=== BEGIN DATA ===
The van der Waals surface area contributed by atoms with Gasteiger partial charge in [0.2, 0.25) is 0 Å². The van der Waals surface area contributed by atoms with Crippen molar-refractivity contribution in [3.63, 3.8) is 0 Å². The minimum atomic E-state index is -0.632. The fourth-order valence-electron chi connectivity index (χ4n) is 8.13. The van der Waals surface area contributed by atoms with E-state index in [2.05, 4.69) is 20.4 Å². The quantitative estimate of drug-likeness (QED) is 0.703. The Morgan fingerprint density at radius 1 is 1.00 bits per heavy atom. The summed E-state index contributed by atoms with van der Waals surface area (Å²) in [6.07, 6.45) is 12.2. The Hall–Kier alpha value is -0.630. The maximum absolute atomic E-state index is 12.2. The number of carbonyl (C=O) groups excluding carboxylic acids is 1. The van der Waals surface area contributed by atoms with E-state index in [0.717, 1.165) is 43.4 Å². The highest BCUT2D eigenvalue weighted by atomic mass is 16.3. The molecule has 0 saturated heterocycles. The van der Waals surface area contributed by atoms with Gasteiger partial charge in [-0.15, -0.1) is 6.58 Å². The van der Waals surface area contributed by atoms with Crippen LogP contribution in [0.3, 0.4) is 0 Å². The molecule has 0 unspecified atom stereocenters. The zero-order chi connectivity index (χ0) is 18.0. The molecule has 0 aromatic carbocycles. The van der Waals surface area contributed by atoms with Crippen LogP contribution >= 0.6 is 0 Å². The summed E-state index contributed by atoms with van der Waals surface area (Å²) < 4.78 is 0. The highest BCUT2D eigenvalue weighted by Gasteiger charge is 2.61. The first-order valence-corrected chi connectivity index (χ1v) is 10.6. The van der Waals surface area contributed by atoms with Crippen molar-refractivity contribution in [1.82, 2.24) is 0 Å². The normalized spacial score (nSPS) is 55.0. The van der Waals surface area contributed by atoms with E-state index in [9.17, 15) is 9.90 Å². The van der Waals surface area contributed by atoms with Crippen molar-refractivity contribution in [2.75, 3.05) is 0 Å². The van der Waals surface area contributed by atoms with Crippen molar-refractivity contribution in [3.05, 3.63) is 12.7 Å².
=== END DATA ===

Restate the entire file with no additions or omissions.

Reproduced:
The van der Waals surface area contributed by atoms with Gasteiger partial charge in [0.2, 0.25) is 0 Å². The van der Waals surface area contributed by atoms with Crippen molar-refractivity contribution in [3.63, 3.8) is 0 Å². The minimum atomic E-state index is -0.632. The fourth-order valence-electron chi connectivity index (χ4n) is 8.13. The van der Waals surface area contributed by atoms with E-state index in [2.05, 4.69) is 20.4 Å². The quantitative estimate of drug-likeness (QED) is 0.703. The Morgan fingerprint density at radius 1 is 1.00 bits per heavy atom. The summed E-state index contributed by atoms with van der Waals surface area (Å²) in [6.07, 6.45) is 12.2. The Hall–Kier alpha value is -0.630. The maximum absolute atomic E-state index is 12.2. The number of carbonyl (C=O) groups excluding carboxylic acids is 1. The van der Waals surface area contributed by atoms with E-state index in [0.717, 1.165) is 43.4 Å². The highest BCUT2D eigenvalue weighted by atomic mass is 16.3. The molecule has 0 saturated heterocycles. The van der Waals surface area contributed by atoms with Gasteiger partial charge in [-0.15, -0.1) is 6.58 Å². The van der Waals surface area contributed by atoms with Crippen LogP contribution in [0.3, 0.4) is 0 Å². The molecule has 0 unspecified atom stereocenters. The zero-order chi connectivity index (χ0) is 18.0. The molecule has 0 aromatic carbocycles. The van der Waals surface area contributed by atoms with Crippen LogP contribution >= 0.6 is 0 Å². The summed E-state index contributed by atoms with van der Waals surface area (Å²) < 4.78 is 0. The highest BCUT2D eigenvalue weighted by Gasteiger charge is 2.61. The first-order valence-corrected chi connectivity index (χ1v) is 10.6. The van der Waals surface area contributed by atoms with Crippen molar-refractivity contribution in [1.82, 2.24) is 0 Å². The normalized spacial score (nSPS) is 55.0. The van der Waals surface area contributed by atoms with E-state index in [9.17, 15) is 9.90 Å². The van der Waals surface area contributed by atoms with Crippen molar-refractivity contribution in [2.75, 3.05) is 0 Å². The van der Waals surface area contributed by atoms with Crippen molar-refractivity contribution in [3.05, 3.63) is 12.7 Å².